Western Australia is not the only state suffering from a loss of shipbuilding work, with Victorian defence industry advocate and former federal politician Greg Combet saying Victoria has also lost out.
Speaking to Defence Connect, Combet said the state has been challenged by the decimation of its shipbuilding industry with the decision to have the future submarines, future frigates and offshore patrol vessels built across South Australia and WA.
"A key strategic challenge has been presented by the decision of the Turnbull government to locate the shipbuilding, as I indicated before, in South Australia and Western Australia, and I don't question that," Combet stated.
The former trade unionist said while he does not believe either state is undeserving of the work, it has presented an unclear future for the Victorian industry.
"It has meant for Williamstown Naval Dockyard, which has got a long and very proud industrial history in Melbourne, that there's no shipbuilding work. It's currently mothballed," Combet said.
"We've had to consider what the future of that would be and think differently about shipbuilding, and how the industrial capabilities and the scientific and research capabilities in Victoria might co-operate and participate in a national effort to deliver those shipbuilding programs and especially the submarines."
This week, WA Minister for Defence Issues Paul Papalia declared WA had been "dudded" after the Naval Shipbuilding Plan revealed SA, which will undertake the lion's share of the $89 billion Future Shipbuilding Program work, will need to recruit foreign and interstate workers and spend billions of tax-payer dollars on construction to develop the shipyards.
"The Prime Minister confirmed he's going to get foreign workers and desperately try and attract interstate workers to go to South Australia because they don't have the human capital to do this work," Minister Papalia said.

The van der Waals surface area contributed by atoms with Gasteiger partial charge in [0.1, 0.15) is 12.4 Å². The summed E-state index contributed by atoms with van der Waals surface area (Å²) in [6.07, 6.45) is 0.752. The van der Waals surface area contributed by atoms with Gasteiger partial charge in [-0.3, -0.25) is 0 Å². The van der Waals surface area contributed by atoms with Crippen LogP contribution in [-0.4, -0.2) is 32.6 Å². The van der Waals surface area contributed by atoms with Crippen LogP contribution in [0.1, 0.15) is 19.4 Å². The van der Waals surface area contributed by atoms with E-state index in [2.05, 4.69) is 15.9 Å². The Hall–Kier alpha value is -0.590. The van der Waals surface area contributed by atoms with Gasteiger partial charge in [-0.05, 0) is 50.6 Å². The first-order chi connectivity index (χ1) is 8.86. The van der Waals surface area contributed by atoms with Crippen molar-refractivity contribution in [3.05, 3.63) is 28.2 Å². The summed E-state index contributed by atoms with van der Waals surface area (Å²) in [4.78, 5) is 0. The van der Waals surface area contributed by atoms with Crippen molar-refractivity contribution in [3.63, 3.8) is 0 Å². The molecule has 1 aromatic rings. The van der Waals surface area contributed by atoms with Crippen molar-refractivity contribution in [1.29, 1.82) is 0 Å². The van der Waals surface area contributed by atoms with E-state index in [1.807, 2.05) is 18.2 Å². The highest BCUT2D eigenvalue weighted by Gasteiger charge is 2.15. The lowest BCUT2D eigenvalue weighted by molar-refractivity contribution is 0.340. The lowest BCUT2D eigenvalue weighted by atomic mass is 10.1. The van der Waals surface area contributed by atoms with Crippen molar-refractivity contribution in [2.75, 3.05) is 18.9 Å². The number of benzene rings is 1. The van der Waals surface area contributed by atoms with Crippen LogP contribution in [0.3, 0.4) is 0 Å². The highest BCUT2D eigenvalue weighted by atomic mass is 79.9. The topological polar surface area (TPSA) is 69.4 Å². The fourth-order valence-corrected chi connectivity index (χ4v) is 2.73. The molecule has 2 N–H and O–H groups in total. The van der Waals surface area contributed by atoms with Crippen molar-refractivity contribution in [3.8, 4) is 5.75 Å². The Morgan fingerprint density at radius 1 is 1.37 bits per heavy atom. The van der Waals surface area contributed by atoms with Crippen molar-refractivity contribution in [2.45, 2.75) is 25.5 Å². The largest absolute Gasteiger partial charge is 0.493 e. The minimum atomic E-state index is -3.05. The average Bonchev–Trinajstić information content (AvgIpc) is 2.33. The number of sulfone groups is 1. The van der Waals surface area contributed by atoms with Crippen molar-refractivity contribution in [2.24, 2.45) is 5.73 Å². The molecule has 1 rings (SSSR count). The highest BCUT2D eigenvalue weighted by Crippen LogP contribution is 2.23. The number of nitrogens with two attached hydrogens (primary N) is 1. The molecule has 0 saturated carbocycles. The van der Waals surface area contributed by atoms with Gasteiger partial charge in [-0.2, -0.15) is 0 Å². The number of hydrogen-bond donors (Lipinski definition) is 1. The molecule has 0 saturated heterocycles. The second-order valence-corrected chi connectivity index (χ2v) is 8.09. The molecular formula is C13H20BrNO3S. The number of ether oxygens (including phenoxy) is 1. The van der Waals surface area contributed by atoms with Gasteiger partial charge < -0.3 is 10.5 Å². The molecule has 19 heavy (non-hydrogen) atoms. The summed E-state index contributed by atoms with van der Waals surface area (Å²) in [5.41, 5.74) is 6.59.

The Naval Shipbuilding Plan states that "the situation in Western Australia is qualitatively different [to SA]".
"While Western Australia will need additional skilled labour over time for the minor naval vessel build, there is unlikely to be a requirement for a rapid increase in employment over a short period of time," the plan said.
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"Major shipbuilders in Western Australia are strongly engaged in ship sustainment (maintenance and repair), which draws on many of the same skilled trades, and they have a significant export program and multiple lines of business beyond naval shipbuilding. These factors mean they have been less effected by cyclical demand from previous government contracts and have been able to better maintain skilled workforces."
But it seems Combet and Victoria are more optimistic than their West Australian counterparts, with the defence advocate saying Victorian SMEs will still benefit from the projects, without the construction being done in Victoria.
"When a naval shipbuilding program of this scale comes along, including frigates, offshore patrol vessels and, of course, submarines, even though the shipbuilding itself, that is the large construction, putting together the modules, is to be done in Adelaide and to a much lesser degree in Western Australia, it is inevitable that many of the players and the SME community in Victoria ... and they're not so small, many of these companies ... they'll gain a lot of work," Combet said.
"It's making sure that they're able to present their wares to the primes involved in those programs and that there's knowledge from those overseas primes of the capabilities that we've got in Victoria, and that's part of my role, too."